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Peer influences. How parents can teach kids to manage negative influences from peers and avoid hanging with the wrong crowd.

A parent writes, "What advice do you have about negative influences? Our teenage son is drifting towards the wrong crowd. We've tried to talk to him about it, but he shuts down.We don't want to choose his friends, but feel the need to do something. Help!"

Negative Influences. Is Your Child Calling Them "Friends?"

Friendships occupy positions of extreme importance in the lives of adolescents. Often times, it can seem as if they are more important than parents! Friends find things out before we do, they tend to be more easily forgiven (whether or not they deserve to be), and friends can have great influence over many areas of a teen's emerging identity. Their choice of music, movies, clothes, boyfriends or girlfriends, classes, jobs, and so on, can all be "peer reviewed" for acceptability. In some teens, it doesn't stop here. Personal standards of behavior, school performance, morals and values, can also fall prey to peer influence. This makes it especially important for teens to make good friendship choices.

Teens become more susceptible to negative influences for many reasons. Perhaps they have not comfortably established themselves within their peer group, are not prepared for the challenges they will confront, or have attached themselves in an unhealthy way to a peer whom they greatly admire, or even idealize. These scenarios can set the stage for a host of problems, from disrespect for authority to delinquent activities.

Parenting Advice to Help Your Child Manage Negative Peer Influences

Here are some coaching tips to keep in mind when approaching your teen about this issue:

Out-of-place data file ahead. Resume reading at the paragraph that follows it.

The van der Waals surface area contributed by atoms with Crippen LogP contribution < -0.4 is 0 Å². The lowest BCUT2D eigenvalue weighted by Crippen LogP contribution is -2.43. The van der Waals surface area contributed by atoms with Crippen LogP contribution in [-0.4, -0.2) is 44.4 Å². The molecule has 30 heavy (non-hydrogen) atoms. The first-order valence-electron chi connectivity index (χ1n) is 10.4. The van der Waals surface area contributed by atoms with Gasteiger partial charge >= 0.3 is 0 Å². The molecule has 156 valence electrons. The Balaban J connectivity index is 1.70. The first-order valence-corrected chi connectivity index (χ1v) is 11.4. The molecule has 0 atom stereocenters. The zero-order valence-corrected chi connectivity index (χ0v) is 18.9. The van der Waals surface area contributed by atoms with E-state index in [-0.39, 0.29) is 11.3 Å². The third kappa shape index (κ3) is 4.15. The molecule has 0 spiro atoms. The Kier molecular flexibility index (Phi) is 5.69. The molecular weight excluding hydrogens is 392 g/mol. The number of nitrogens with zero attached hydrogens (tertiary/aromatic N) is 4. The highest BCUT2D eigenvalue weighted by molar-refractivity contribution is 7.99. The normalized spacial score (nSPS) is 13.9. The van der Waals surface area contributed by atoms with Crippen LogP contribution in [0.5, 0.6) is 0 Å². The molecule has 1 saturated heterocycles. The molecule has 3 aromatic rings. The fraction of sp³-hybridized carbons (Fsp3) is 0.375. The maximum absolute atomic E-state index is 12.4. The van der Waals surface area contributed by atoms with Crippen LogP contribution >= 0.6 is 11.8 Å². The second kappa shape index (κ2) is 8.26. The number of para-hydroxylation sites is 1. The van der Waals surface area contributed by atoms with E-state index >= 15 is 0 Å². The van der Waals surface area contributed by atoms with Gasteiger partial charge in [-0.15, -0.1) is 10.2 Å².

Positive relationships with adults and peers are one of the best insulators against negative influences. Adults does not only apply to parents, but to coaches, teachers, academic advisors, etc. Sometimes these other adults may actually hold more sway over your teen's susceptibility to negative influences because they may know more than you do about what is really going on. They can also speak to your teen from a different vantage point and their words may not be seen as just another lecture from Mom or Dad.

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Approach the topic of negative influences with open ended, nonjudgmental statements rather than closed minded questions and pronouncements. Remember that most of these negative influences are better known as friends by your teen. Teens tend to be rather sensitive about parents passing judgment about who they hang out with. Try not to step into the role of interrogator who makes them feel like you are grilling them for information or trying to scare them out of a friendship. Instead of the question, "Do you think his parents know that he does so and so?" try, "When he does that it must make you wonder what to do." It's often better to be indirect.

Be careful about making arbitrary rules about negative influences; you might drive your teen into a more susceptible position. It is important to respect the truism that by keeping your child away from something too strictly, you may in the long run increase their attraction to it. Try to gather as much information about the "wrong crowd," including your teen's thoughts and feelings and those of other kids and adults. When the time is right, share these ideas with your teen, being careful to match your tone to their feelings, and ensure that your comments are more fact based and less opinion. Don't let this issue place undue strain upon your relationship.

When the door to difficult discussions opens, be prepared with what you're going to say. One way to broach the subject is by suggesting that they will be meeting up with all kinds of situations and may kinds of kids. If they aren't willing to share some of these challenges with you, they won't help you understand just how prepared they are to deal with the tough situations in life. And if you don't have a sense of how equipped they are to deal with tough challenges, how are you going to have the peace of mind to extend their privileges? This places the onus of talking on them, and allows you to refer back to this discussion if you need to in the future.

About Dr. Steven Richfield: Known as "The Parent Coach," Dr. Richfield is a child psychologist, parent/teacher trainer, author of "The Parent Coach: A New Approach To Parenting In Today's Society" and creator of the Parent Coaching Cards.

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